Instinctively, I bite down, hard and he rips his hand away. I’m punched once more and he knocks the breath out of my lungs with a kick to the gut. I scramble away, trying to escape toward the sound of moving cars in the distance. He grabs me by the ankles with unexpected strength and pins me to the ground. His eyes are savage, devoid of any humanness.
          I start screaming. Blood-curdling shrieks echo through the trees. My attacker, somehow fueled by this frenzy, grabs a nearby rock and smashes it against my forehead. I black out shortly afterward.
          Hours later, I drag myself upward, my head spinning and throbbing. I’m still nude and judging by the dried blood caked on my inner thighs, the man who attacked me got what he wanted without having to drive me anywhere. Out of habit, I start to bring my hand upward to run through my hair. I stop when I see half of my fingernails are broken. I really put up a hell of a fight.
          My clothing is nowhere to be found. He must have taken it as a souvenir or just to get even with me for fighting back. My feet sting every time I take a step, since the trees around me are mostly pines. A glimmer of hope appears when I see my socks a few feet from where the trees end. Nothin’ else is there.
          I inhale sharply, bend down with a jabbing pain in my lower body and slide the worn, orange socks over my feet. The nails on my right foot poke out from a large hole near my big toe. I limp forward, covering my groin in the fading daylight as I emerge from the woods with the dread of flagging down a driver who might have a set of spare clothing.

Copyright 2017 Ashton Furler

Friday, November 6, 2015

Beth Doe Hits Home

The images shown in this article are not photographs and serve only as estimations of the subject in life. 

It was late December 1976 when a young woman's body was found in Carbon County, Pennsylvania. It's been nearly forty years and nobody has any idea of who she was. Nearly forty years. Nobody has ever answered for this savage crime. She's known posthumously  as "Beth Doe" and is buried in anonymously in a pauper's grave. She was no older than 25 and may have been as young as 14 when she was murdered. She was most likely born in a European country before moving to the United States, judging by scientific experiments conducted on her bones.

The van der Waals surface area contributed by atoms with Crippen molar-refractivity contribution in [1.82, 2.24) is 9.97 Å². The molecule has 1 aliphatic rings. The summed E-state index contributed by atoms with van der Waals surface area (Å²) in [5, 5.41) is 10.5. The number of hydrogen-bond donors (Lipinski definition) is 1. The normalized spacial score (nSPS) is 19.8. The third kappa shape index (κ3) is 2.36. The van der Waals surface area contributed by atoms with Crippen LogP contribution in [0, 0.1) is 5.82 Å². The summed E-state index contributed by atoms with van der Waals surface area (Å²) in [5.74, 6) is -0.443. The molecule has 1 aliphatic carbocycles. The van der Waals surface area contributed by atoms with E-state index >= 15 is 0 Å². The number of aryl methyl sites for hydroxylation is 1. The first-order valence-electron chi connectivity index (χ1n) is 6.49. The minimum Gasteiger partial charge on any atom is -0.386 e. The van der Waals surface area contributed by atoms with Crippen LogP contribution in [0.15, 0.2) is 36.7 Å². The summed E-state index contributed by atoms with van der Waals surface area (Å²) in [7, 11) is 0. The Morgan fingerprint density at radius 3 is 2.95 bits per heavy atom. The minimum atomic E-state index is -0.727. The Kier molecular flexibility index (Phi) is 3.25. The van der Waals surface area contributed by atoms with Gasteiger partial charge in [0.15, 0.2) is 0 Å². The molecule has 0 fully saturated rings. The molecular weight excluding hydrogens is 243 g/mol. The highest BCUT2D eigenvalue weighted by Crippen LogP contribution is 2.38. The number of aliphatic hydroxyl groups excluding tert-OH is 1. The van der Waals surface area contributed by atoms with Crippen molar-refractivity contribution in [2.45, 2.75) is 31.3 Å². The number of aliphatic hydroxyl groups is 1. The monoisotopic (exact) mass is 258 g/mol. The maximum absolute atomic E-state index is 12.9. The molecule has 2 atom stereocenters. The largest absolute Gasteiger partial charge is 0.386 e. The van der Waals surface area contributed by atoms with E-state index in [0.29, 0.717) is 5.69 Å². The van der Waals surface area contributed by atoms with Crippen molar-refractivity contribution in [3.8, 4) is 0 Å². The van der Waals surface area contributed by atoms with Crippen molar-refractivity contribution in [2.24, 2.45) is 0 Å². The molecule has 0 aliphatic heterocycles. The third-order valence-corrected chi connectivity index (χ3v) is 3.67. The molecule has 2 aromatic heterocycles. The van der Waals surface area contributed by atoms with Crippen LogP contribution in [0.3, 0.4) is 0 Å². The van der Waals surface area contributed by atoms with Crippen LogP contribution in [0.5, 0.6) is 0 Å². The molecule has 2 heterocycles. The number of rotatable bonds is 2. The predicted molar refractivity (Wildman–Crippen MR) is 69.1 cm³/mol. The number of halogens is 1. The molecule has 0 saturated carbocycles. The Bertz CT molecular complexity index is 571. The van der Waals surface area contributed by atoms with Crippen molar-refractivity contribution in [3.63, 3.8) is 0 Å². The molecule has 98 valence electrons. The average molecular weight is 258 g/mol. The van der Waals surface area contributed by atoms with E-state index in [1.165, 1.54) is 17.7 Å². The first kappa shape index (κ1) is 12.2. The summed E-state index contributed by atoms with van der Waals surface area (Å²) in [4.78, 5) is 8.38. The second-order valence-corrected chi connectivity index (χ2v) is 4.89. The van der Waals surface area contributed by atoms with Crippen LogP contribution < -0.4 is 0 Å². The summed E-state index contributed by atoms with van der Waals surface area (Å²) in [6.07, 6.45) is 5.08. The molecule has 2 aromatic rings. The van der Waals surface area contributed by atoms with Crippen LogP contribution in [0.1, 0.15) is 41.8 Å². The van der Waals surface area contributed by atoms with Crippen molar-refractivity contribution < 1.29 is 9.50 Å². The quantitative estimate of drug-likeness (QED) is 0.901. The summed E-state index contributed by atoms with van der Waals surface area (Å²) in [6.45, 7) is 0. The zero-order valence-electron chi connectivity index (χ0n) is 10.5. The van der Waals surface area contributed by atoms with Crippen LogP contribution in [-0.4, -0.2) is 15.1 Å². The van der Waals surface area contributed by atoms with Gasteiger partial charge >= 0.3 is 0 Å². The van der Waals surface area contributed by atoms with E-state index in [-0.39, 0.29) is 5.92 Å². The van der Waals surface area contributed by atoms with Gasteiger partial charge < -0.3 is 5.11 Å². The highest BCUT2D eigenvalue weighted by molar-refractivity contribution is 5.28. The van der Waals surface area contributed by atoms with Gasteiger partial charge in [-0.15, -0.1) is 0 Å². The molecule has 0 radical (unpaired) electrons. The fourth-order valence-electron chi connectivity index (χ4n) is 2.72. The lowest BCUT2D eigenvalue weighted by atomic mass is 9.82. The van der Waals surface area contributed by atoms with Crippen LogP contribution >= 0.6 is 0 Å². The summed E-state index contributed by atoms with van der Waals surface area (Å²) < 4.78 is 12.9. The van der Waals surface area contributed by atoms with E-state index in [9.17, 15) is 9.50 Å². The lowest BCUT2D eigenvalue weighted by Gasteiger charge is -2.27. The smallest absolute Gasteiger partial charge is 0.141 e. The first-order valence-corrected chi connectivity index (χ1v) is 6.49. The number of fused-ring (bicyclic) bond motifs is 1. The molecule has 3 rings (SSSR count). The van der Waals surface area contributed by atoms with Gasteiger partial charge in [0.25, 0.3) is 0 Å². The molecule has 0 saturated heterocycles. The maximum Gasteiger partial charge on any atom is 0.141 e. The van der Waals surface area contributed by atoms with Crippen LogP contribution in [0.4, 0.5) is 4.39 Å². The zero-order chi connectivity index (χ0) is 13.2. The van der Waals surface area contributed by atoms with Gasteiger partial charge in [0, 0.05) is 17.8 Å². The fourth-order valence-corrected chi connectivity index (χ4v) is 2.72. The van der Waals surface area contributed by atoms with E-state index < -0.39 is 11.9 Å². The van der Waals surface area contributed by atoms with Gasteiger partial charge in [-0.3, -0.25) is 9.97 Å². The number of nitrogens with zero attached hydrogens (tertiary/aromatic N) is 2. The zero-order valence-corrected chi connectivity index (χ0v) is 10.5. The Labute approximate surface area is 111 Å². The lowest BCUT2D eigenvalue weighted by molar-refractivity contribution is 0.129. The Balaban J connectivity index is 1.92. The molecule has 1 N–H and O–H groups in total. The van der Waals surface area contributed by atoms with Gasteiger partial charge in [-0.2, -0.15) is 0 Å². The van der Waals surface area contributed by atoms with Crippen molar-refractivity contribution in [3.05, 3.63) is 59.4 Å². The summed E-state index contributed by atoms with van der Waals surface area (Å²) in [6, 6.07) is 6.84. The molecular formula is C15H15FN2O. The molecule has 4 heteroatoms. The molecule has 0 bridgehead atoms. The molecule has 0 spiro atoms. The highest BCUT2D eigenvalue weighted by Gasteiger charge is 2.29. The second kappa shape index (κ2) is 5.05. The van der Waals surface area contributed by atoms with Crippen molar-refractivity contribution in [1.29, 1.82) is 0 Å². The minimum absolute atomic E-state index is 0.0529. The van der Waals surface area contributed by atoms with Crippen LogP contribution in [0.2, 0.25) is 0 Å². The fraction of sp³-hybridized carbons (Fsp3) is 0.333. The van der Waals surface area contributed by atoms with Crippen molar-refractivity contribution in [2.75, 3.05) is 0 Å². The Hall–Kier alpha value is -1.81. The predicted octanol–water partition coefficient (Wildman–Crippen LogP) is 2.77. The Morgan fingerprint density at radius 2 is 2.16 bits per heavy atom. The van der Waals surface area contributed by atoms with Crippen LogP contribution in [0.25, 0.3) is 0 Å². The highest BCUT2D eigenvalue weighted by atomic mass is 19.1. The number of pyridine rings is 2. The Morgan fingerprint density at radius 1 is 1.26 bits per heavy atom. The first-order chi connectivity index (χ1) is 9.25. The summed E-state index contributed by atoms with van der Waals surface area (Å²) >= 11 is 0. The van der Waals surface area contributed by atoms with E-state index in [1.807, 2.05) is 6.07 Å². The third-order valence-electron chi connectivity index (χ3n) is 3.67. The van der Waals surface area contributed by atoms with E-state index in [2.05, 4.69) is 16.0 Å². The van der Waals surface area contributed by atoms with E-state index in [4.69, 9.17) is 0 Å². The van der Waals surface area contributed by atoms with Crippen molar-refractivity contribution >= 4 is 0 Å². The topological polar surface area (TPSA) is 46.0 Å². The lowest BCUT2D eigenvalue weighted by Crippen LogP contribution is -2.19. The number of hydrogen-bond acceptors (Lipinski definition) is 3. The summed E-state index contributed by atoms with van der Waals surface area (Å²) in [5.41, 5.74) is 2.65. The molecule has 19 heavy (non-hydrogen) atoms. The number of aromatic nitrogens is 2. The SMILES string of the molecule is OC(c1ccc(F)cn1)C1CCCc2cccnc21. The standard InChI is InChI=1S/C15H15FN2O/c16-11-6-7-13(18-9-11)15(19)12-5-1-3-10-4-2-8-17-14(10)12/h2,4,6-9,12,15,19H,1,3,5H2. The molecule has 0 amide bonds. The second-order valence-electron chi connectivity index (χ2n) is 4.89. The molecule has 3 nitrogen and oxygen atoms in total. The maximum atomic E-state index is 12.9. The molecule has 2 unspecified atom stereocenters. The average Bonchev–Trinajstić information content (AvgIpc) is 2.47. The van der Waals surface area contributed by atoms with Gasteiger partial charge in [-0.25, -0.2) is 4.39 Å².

I'm not going into detail. The description of her case is horrifying and unthinkable to me, even though I've spent the last half of my life watching true crime television shows and spending hours every day reading about these crimes. Beth's is different. There have only been about five cases that have shaken me so heavily - and hers is at the top of the list, surprisingly being above the Jack the Ripper victims and the Black Dahlia.

What remains such a huge factor is her young age as well as the circumstances surrounding the case. Two days ago, a partial mortuary photograph surfaced. It wasn't like the two renderings shown above that are nothing more than an artist's guess of how she looked. The photograph showed only half of her face, yet it was enough to bring forward the sheer reality of violence that ended this young woman's life. I had read details about her case before and I was prepared ahead of time for what I would see. I never had a complete understanding of the disgusting, unsettling and gruesome murder that someone was actually capable of doing to another human being.

I knew I would cry when I saw the face that countless artists tried to recreate over the past four decades. I knew I would be angry and I knew I would feel grief. Frankly, I should have seen this coming, yet reality never hit me until a fragment of a faded photograph leaked online from a person on a photo-sharing website that carelessly made this excruciatingly graphic image public for all members of society to see.

Friday, April 3, 2015

My struggle with self-harm

This post received an Editor's Choice award on TeenInk.